Data from: Selection for seed size: the unexpected effects of water availability and density
Larios, Eugenio; Venable, David Lawrence (2019), Data from: Selection for seed size: the unexpected effects of water availability and density, Dryad, Dataset, https://doi.org/10.5061/dryad.5vp4vs3
1. Seed size is a functional trait with important fitness consequences that potentially extend throughout the life cycle of plants. Dithyrea californica experiences selection for larger seeds in post‐germination stages but it is still uncertain how environmental factors mediate the strength and the direction of natural selection on seed size.
2. D. californica represents a unique opportunity to investigate selection on seed size in natural conditions due to a persistent seed ring that stays attached to the root throughout the plant's life. This makes it possible to unearth plants at any stage and measure the size of the seed from which they originated.
3. We conducted a factorial experiment manipulating water availability and intraspecific competition using plants that naturally germinated in the wild.
4. Selection on seed size via survivorship was nil because all individuals survived to reproduce. The strength and the direction of selection on seed size via fecundity depended on water availability and conspecific density.
5. Contrary to our predictions, increasing conspecific density relaxed directional selection favoring larger seeds, but only in the wettest conditions and an increase in water availability strengthened it, but only at low density. A possible explanation of these counter‐intuitive results relies on the observed absence of survival selection and increased plant growth rates under high water and low density.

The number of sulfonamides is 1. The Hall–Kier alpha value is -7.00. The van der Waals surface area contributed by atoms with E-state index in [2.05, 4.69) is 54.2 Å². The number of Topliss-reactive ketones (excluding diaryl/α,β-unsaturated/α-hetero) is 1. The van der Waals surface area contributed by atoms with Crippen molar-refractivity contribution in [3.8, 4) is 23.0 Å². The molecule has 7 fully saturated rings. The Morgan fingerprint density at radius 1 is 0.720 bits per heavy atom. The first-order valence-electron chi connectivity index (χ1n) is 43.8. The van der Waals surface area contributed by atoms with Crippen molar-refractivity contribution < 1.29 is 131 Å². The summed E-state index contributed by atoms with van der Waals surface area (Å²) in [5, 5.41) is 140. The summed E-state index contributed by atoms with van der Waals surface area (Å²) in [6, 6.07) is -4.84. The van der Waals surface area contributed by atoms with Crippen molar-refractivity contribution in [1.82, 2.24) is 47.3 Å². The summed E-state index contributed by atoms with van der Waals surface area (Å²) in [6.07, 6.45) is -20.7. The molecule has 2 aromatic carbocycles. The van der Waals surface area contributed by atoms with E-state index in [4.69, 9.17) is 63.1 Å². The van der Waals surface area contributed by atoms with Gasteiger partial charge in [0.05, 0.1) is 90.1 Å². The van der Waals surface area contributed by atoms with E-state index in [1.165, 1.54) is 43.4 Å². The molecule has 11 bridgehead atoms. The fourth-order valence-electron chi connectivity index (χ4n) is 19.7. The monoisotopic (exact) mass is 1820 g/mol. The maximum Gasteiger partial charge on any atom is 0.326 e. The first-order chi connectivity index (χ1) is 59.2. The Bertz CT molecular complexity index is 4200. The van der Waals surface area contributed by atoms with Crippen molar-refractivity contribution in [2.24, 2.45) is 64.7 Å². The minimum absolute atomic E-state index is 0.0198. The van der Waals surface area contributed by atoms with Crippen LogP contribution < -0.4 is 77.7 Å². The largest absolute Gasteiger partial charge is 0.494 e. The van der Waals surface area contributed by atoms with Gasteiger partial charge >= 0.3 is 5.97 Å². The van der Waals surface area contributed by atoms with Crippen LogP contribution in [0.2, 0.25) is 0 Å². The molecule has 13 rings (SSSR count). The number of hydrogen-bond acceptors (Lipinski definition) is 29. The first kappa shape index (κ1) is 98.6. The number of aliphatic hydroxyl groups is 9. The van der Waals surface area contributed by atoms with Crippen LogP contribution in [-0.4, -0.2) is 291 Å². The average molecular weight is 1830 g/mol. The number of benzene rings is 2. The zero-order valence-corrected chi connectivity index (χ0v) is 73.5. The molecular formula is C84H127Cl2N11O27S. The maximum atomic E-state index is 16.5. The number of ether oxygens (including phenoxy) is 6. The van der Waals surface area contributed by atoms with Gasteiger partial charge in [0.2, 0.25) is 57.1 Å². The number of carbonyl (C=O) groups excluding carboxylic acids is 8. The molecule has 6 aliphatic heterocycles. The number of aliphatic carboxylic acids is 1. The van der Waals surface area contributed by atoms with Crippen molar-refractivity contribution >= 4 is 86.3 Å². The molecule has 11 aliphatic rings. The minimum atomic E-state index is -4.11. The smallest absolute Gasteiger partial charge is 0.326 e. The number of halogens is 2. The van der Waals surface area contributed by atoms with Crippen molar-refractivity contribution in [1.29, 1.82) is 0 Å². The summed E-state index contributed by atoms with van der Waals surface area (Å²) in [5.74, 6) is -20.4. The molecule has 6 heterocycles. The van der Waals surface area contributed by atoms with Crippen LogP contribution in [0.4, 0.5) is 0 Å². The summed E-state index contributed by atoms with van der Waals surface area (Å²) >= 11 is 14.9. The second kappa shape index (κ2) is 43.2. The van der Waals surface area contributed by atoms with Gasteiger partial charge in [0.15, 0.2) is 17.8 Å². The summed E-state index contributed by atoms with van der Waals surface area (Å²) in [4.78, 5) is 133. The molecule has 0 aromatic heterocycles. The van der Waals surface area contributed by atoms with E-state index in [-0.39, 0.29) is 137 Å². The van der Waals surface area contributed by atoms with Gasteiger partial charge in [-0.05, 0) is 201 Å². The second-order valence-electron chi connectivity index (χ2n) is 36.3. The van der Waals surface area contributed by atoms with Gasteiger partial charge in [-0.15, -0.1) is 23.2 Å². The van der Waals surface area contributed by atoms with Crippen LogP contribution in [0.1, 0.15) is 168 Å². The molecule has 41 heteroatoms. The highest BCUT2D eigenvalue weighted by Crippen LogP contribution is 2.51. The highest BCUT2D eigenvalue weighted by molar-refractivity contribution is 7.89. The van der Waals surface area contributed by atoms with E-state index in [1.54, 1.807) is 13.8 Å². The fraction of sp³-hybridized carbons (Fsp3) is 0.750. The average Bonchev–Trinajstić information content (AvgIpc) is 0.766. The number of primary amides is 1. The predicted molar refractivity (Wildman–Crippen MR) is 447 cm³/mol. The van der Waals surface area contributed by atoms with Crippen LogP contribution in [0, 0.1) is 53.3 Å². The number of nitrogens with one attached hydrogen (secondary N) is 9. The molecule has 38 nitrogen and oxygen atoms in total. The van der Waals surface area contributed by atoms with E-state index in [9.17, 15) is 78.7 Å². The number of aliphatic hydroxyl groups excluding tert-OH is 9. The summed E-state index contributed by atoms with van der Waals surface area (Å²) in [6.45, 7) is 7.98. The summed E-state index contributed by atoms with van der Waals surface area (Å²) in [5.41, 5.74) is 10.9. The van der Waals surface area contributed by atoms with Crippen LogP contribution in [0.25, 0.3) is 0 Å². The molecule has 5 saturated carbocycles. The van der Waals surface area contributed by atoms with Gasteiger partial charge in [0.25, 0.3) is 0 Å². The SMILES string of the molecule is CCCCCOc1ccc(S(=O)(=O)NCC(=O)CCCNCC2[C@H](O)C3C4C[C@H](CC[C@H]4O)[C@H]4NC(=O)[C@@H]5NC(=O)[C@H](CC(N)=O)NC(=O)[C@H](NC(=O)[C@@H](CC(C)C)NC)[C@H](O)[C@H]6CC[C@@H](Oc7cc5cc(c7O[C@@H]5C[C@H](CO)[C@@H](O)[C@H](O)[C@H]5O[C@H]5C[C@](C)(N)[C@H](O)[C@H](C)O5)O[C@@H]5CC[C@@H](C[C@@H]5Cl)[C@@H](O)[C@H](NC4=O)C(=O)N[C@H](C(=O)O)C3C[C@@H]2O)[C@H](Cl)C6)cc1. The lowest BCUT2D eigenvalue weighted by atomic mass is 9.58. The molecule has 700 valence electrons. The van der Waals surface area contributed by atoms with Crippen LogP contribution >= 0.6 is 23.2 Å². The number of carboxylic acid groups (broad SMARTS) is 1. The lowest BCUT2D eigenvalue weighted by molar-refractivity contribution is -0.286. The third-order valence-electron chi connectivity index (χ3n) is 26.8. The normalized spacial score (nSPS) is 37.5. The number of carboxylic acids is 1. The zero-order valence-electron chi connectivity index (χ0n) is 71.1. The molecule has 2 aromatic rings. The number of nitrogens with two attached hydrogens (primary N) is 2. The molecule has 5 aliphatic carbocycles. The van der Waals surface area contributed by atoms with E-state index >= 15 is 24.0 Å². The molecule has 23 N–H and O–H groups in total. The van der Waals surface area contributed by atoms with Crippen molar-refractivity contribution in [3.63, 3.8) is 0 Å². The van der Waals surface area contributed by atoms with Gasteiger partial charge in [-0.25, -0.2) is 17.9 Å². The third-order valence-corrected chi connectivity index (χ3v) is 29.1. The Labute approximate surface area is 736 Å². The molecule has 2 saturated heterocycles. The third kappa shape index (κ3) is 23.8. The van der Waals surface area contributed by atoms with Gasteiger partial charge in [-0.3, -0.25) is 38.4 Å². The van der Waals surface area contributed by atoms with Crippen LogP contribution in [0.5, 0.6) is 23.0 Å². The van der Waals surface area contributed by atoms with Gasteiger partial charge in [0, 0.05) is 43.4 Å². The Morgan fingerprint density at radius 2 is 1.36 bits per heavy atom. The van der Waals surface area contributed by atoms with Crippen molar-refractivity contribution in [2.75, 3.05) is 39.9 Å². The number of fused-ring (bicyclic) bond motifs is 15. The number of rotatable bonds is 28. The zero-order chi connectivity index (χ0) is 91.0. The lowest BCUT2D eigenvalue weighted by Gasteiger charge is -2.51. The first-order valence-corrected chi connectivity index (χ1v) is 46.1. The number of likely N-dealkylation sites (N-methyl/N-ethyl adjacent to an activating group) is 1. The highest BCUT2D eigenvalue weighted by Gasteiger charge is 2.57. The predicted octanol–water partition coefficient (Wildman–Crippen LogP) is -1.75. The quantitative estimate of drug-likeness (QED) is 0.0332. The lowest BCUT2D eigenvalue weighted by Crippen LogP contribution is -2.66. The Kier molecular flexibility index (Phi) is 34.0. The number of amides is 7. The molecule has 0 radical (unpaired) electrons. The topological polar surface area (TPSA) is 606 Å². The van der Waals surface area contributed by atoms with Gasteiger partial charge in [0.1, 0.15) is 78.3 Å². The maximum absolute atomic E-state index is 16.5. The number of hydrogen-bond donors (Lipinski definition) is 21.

6. Larger seeds require more resources to construct and when this cost is taken into account; there is no overall fitness increase with seed size. This nicely follows the life history theory predictions for optimal seed size. At the evolutionary equilibrium, if seeds could be larger, per seed fitness would still increase, which is what we observed. But cost corrected fitness should be flat. Maternal fitness equals per seed fitness times seed number, so any increase to per seed fitness of making a bigger seed is balanced by the resulting cost to seed number. Our results indicate flat cost corrected fitness of seed size as theory predicts.
National Science Foundation, Award: 0817121, 1256792